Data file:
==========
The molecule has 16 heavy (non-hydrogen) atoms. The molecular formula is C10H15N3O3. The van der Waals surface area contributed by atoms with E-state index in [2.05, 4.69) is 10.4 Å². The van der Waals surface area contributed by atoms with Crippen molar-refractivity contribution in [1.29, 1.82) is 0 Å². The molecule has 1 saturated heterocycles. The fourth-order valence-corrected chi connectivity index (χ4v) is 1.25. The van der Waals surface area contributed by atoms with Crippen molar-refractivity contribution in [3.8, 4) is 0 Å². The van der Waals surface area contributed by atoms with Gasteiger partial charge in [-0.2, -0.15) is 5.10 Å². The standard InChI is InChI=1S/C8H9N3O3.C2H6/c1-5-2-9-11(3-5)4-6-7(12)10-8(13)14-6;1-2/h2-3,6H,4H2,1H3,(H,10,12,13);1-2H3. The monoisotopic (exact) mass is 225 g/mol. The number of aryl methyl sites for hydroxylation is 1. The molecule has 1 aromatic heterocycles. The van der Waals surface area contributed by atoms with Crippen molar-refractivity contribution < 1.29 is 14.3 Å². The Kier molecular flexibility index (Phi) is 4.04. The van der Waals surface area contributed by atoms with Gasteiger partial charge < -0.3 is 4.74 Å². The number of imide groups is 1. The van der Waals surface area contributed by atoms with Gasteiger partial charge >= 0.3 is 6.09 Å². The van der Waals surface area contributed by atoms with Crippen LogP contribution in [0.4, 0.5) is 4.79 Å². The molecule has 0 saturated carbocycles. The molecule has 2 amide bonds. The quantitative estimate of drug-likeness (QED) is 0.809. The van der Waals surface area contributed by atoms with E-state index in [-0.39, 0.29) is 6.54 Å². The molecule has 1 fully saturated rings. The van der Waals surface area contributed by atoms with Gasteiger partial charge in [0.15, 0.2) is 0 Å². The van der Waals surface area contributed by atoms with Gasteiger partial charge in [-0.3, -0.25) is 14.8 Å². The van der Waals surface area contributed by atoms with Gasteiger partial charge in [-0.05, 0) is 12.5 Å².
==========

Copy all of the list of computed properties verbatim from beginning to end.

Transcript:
The molecule has 16 heavy (non-hydrogen) atoms. The molecular formula is C10H15N3O3. The van der Waals surface area contributed by atoms with E-state index in [2.05, 4.69) is 10.4 Å². The van der Waals surface area contributed by atoms with Crippen molar-refractivity contribution in [1.29, 1.82) is 0 Å². The molecule has 1 saturated heterocycles. The fourth-order valence-corrected chi connectivity index (χ4v) is 1.25. The van der Waals surface area contributed by atoms with Crippen molar-refractivity contribution in [3.8, 4) is 0 Å². The van der Waals surface area contributed by atoms with Gasteiger partial charge in [-0.2, -0.15) is 5.10 Å². The standard InChI is InChI=1S/C8H9N3O3.C2H6/c1-5-2-9-11(3-5)4-6-7(12)10-8(13)14-6;1-2/h2-3,6H,4H2,1H3,(H,10,12,13);1-2H3. The monoisotopic (exact) mass is 225 g/mol. The number of aryl methyl sites for hydroxylation is 1. The molecule has 1 aromatic heterocycles. The van der Waals surface area contributed by atoms with Crippen molar-refractivity contribution < 1.29 is 14.3 Å². The Kier molecular flexibility index (Phi) is 4.04. The van der Waals surface area contributed by atoms with Gasteiger partial charge < -0.3 is 4.74 Å². The number of imide groups is 1. The van der Waals surface area contributed by atoms with Gasteiger partial charge >= 0.3 is 6.09 Å². The van der Waals surface area contributed by atoms with Crippen LogP contribution in [0.4, 0.5) is 4.79 Å². The molecule has 0 saturated carbocycles. The molecule has 2 amide bonds. The quantitative estimate of drug-likeness (QED) is 0.809. The van der Waals surface area contributed by atoms with E-state index in [-0.39, 0.29) is 6.54 Å². The molecule has 1 fully saturated rings. The van der Waals surface area contributed by atoms with Gasteiger partial charge in [0.15, 0.2) is 0 Å². The van der Waals surface area contributed by atoms with Gasteiger partial charge in [-0.3, -0.25) is 14.8 Å². The van der Waals surface area contributed by atoms with Gasteiger partial charge in [-0.05, 0) is 12.5 Å².